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The Last Run by Rhett Griggs, M.D.

The Last Run by Rhett Griggs, M.D.

Crested Butte The Last Run by Rhett Griggs, M.D.

One of the most common sayings said in the ski area clinic is, "it was my last run". Their ski season is usually over or delayed at the best and the injury list that produces this frank statement is extensive. 2017 is pleasantly exceeding our predictions and expectations for locals and visitors alike. The energy is high and as the snow keeps falling, the desire to be at CBMR shredding is prominent. Keeping in mind a few tips can help keep the ski area clinic and a trip to Griggs Orthopedics (gO) at bay.

Being prepared for the season, or ski vacation is extremely important. Physical fitness, acclimation, and equipment can make the difference in a trip to the operating room or simply back the condo. Fitness is not an overnight success. A concerted plan focusing on strengthening exercises, flexibility, balance and endurance over a 6-8 week period is important. Strengthening exercises with abdominal toning, buttock and leg (quadriceps and hamstring) and low back should be the core muscular groups focused on prior to the first day. Gentle stretching prior, during and after skiing are important. Keep those muscles supple with guided stretching, yoga and massage. Skiing is a sport specific strength and although the strengthening and stretching will help, the soreness felt is a good reminder to recover.

Eating a healthy balanced diet and limiting processed food in addition to getting plenty of hydration will help the strength and conditioning as well as adjusting to the altitude. At 6000 feet a person will sweat up to 2x more than at sea level. CB is at 9380 feet. Generally it is recommended to hydrate 2-3 days prior to landing in the Gunnison valley and keep the water coming. Urine clear by noon is a simple reminder. Continuous hydration throughout the day is better than a big glass at noon. Aclimate is a local company specifically formulated for altitude assistance and is found in most stores in the valley. Alcohol and caffeine will require more water input as well.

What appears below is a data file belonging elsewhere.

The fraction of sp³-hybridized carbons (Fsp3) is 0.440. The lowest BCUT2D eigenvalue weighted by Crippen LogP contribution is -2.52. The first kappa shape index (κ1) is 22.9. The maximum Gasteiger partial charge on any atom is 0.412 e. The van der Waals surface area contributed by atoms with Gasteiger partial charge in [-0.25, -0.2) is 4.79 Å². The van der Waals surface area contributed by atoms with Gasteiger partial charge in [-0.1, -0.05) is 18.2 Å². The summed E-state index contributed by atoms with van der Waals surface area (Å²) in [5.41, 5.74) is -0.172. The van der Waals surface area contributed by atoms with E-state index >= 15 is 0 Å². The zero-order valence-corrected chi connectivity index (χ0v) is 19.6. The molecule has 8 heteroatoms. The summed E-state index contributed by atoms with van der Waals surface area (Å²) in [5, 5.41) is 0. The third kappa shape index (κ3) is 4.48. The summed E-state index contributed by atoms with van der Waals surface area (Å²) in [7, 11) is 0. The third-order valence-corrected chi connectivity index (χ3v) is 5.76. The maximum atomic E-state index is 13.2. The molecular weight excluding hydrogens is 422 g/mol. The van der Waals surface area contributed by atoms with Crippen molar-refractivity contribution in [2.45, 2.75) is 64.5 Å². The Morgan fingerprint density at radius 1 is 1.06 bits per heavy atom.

It should gO without saying that proper equipment, and set up, is of utmost importance. Technology in the ski industry is ever changing and focused on safety and enjoyment of the skier. Visiting a local professional shop for proper fit, ski length, ski type, binding setting, poles (with baskets!), helmet and gear is worth the time and money. I still recommend wrist and knee guards for beginner snowboarders as well. Do not overdress or underdress and keep the wind chill at a minimum. Maximize your experience with the correct gear.

Lastly, know your ability, limit your ego and listen to your body. Start with a couple warm up laps to check in with your body on the easier runs, and then progress as fatigue and skill dictate. Do not get cliffed out or over your head. Ski to your ability and comfort level and be respectful of the other skiers particularly in high traffic areas. Taking breaks to take in the moment, stretch and talk with friends is recommended. Live to ski another day by listening to your body. Quitting early when your desire to take another fun run is high can be the key to continuing to the next day, or trip, and avoid the infamous ski area clinic statement, "it was my last run".

Rhett Griggs, M.D. is the mule at Griggs Orthopedics (gO) located in Crested Butte and Gunnison. He is the orthopedic director of the GVH mountain clinic and the medical director of United States Ski Mountaineering Association. For more about gO and what gO can do for you, contact griggsortho.com or 970-964-8472.